A Taliban subgroup with links to al Qaeda was behind the kidnapping of a British aid worker who was killed during a rescue attempt late last week.
The Jamaat ul Dawa al Quran, a Salafist group that merged with the Taliban at the beginning of the year, kidnapped Linda Norgrove, the British aid worker, and her Afghan colleagues as they were driving through the Taliban stronghold of Kunar province in northeastern Afghanistan on Sept. 26. Norgrove worked for Development Alternatives Incorporated, which works under the aegis of USAID.
Britain’s Foreign Secretary, William Hague, said that “Linda’s captors were assessed to be representatives of a local Salafist group allied to the local Kunar Taliban, who had links higher up the Taliban chain of command, to Al Qaeda, and to other insurgent groups operating in the Afghan and Pakistan border areas.” Hague made the statement to the House of Commons today.
US intelligence officials told The Long War Journal that the group was indeed the Jamaat ul Dawa al Quran (JDQ), which is closely tied to the Taliban establishment in Kunar as well as to al Qaeda.
Haque said that JDQ had intended to transfer Norgrove to senior Taliban leaders. Qari Zia Rahman, a regional Taliban leader who also serves as a senior al Qaeda commander, leads the terrorist forces in Kunar and neighboring Nuristan provinces, as well as in the Pakistan tribal agency of Bajaur.
“We had information from the outset that the objective of Linda’s captors was to pass her further up the Taliban command chain and perhaps move her to yet more inaccessible terrain,” Haque said.
Norgrove was killed during a US Special operations forces raid that has created a controversy between the two key NATO allies. The International Security Assistance Force first claimed Norgrove was killed by the Taliban, but have since said it would launch an investigation after reports surfaced that she may have been accidentally killed by US forces during the raid. Norgrove is thought to have been killed by fragments from a hand grenade thrown by the US operators. Six Taliban fighters were also killed during the raid.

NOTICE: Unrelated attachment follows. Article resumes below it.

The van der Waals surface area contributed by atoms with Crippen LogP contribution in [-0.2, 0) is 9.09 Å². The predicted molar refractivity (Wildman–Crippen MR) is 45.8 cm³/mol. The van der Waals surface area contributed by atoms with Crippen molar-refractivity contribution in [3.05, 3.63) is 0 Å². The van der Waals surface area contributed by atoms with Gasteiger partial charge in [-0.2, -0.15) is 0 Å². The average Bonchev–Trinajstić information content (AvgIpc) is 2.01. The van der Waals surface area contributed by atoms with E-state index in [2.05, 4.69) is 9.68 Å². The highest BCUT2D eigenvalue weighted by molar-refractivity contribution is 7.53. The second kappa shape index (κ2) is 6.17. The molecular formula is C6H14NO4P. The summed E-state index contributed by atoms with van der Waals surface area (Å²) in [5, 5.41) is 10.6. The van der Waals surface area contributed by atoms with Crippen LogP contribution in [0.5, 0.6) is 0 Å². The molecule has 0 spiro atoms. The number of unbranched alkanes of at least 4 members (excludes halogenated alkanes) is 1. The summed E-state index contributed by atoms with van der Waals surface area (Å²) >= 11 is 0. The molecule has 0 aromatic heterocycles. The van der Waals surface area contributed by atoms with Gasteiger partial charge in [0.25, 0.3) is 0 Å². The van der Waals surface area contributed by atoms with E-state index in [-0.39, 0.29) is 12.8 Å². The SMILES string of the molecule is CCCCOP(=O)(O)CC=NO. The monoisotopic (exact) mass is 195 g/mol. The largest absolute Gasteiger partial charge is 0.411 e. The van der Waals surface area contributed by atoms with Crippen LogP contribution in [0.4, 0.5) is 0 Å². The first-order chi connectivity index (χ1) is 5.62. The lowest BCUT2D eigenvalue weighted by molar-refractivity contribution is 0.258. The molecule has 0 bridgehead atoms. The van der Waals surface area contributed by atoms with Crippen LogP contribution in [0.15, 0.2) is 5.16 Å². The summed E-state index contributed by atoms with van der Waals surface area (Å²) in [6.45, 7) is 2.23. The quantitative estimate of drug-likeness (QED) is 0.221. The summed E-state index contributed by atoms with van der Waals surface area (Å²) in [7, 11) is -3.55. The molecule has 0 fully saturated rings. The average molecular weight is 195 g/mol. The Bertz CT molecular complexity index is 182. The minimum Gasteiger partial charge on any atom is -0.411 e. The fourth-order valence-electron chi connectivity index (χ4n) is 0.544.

Unnamed British officials are claiming the US launched the raid without using British special operations forces, and described US forces as careless and “gung ho,” according to The Telegraph.
But Hague rebuffed such charges, and noted that Norgrove was taken hostage in an area under US control. British troops do not operate in eastern Afghanistan and thus are unfamiliar with the terrain and the nature of the enemy, while US special operations troops routinely carry out raids in the region.
Background on the Jamaat ul Dawa al Quran
The Jamaat ul Dawa al Quran, which is also known variously as the Jamaat al Dawa ila al Sunnah, Jamaat ud Dawa il al Quran al Sunnah, and the Salafi Group, is actually an official part of the Taliban. JDQ officially joined the Taliban in January 2010 and swore allegiance to Mullah Omar, the emir of the Taliban’s shadow Islamic Emirate of Afghanistan. On Jan. 9, Taliban spokesman Zabihullah Mujahid released an official statement formally announcing JDQ’s merger with the Taliban and named the group’s leadership.
“The movement, Jamaat al Dawa ila al Sunnah of Afghanistan which has regularly carried out Jihad in the name of Salafi Taliban in Kunar province, has now allied itself with the Islamic Emirate of Afghanistan,” Mujahid said in a statement published on the Taliban’s official website, Voice of Jihad.
The US began identifying the JDQ as a threat this summer, and killed three members of the group on August 19.
Three members of the JDQ have been detained by the US at the Guantanamo Bay detention facility in Cuba. Abdul Rahim Muslim Dost, a “poet” and journalist who worked for pro-Taliban papers, was sent to Pakistan in 2005. In 2008, the Pakistani government freed Dost and handed him over to the Taliban as part of a deal to free Tariq Azizuddin, Pakistan’s ambassador to Afghanistan. Sahib Rohullah Wakil was a senior member of JDQ who had close connections to the Pakistani government and helped al Qaeda escape to Pakistan after the US invasion in late 2001. Sabar Lal Melma was a general in the Taliban’s army and helped al Qaeda fighters flee the battle of Tora Bora and cross the border into Pakistan. Wakil and Melma were repatriated to Afghanistan and are in detention at the Pul-e-Charkhi prison outside of Kabul.
Kunar province is a known sanctuary for al Qaeda and allied terror groups. The presence of al Qaeda cells has been detected in the districts of Pech, Shaikal Shate, Sarkani, Dangam, Asmar, Asadabad, Shigal, and Marawana; or eight of Kunar’s 15 districts, according to an investigation by The Long War Journal.
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